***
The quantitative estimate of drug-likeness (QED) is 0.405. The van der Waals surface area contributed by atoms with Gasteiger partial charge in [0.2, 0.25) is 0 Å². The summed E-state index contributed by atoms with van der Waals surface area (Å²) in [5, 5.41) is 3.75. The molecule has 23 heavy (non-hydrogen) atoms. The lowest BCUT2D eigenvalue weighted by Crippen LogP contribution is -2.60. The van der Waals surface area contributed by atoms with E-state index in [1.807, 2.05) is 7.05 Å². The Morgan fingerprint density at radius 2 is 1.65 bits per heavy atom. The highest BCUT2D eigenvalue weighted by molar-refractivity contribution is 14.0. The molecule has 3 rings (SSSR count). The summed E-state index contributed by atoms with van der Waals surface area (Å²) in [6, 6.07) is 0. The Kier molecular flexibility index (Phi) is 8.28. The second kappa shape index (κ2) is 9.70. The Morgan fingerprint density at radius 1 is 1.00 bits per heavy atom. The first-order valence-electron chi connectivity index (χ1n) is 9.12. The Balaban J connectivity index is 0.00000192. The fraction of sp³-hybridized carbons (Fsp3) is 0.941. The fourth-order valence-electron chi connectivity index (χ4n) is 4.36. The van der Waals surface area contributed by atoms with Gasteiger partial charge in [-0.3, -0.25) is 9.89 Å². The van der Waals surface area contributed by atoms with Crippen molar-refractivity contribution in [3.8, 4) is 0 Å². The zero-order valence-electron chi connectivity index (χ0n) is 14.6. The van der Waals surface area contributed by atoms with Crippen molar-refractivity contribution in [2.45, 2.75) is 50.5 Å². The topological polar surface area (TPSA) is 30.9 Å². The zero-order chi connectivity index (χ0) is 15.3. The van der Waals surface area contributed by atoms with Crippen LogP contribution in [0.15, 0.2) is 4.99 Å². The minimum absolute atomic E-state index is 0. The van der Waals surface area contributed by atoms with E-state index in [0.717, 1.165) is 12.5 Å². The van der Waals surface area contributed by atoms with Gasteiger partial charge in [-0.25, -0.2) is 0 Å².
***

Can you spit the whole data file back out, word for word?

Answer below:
The quantitative estimate of drug-likeness (QED) is 0.405. The van der Waals surface area contributed by atoms with Gasteiger partial charge in [0.2, 0.25) is 0 Å². The summed E-state index contributed by atoms with van der Waals surface area (Å²) in [5, 5.41) is 3.75. The molecule has 23 heavy (non-hydrogen) atoms. The lowest BCUT2D eigenvalue weighted by Crippen LogP contribution is -2.60. The van der Waals surface area contributed by atoms with E-state index in [1.807, 2.05) is 7.05 Å². The Morgan fingerprint density at radius 2 is 1.65 bits per heavy atom. The highest BCUT2D eigenvalue weighted by molar-refractivity contribution is 14.0. The molecule has 3 rings (SSSR count). The summed E-state index contributed by atoms with van der Waals surface area (Å²) in [6, 6.07) is 0. The Kier molecular flexibility index (Phi) is 8.28. The second kappa shape index (κ2) is 9.70. The Morgan fingerprint density at radius 1 is 1.00 bits per heavy atom. The first-order valence-electron chi connectivity index (χ1n) is 9.12. The Balaban J connectivity index is 0.00000192. The fraction of sp³-hybridized carbons (Fsp3) is 0.941. The fourth-order valence-electron chi connectivity index (χ4n) is 4.36. The van der Waals surface area contributed by atoms with Gasteiger partial charge in [-0.3, -0.25) is 9.89 Å². The van der Waals surface area contributed by atoms with Crippen molar-refractivity contribution in [3.8, 4) is 0 Å². The zero-order valence-electron chi connectivity index (χ0n) is 14.6. The van der Waals surface area contributed by atoms with Crippen molar-refractivity contribution in [2.45, 2.75) is 50.5 Å². The topological polar surface area (TPSA) is 30.9 Å². The zero-order chi connectivity index (χ0) is 15.3. The van der Waals surface area contributed by atoms with Crippen LogP contribution in [0.15, 0.2) is 4.99 Å². The minimum absolute atomic E-state index is 0. The van der Waals surface area contributed by atoms with E-state index in [0.717, 1.165) is 12.5 Å². The van der Waals surface area contributed by atoms with Gasteiger partial charge in [-0.25, -0.2) is 0 Å².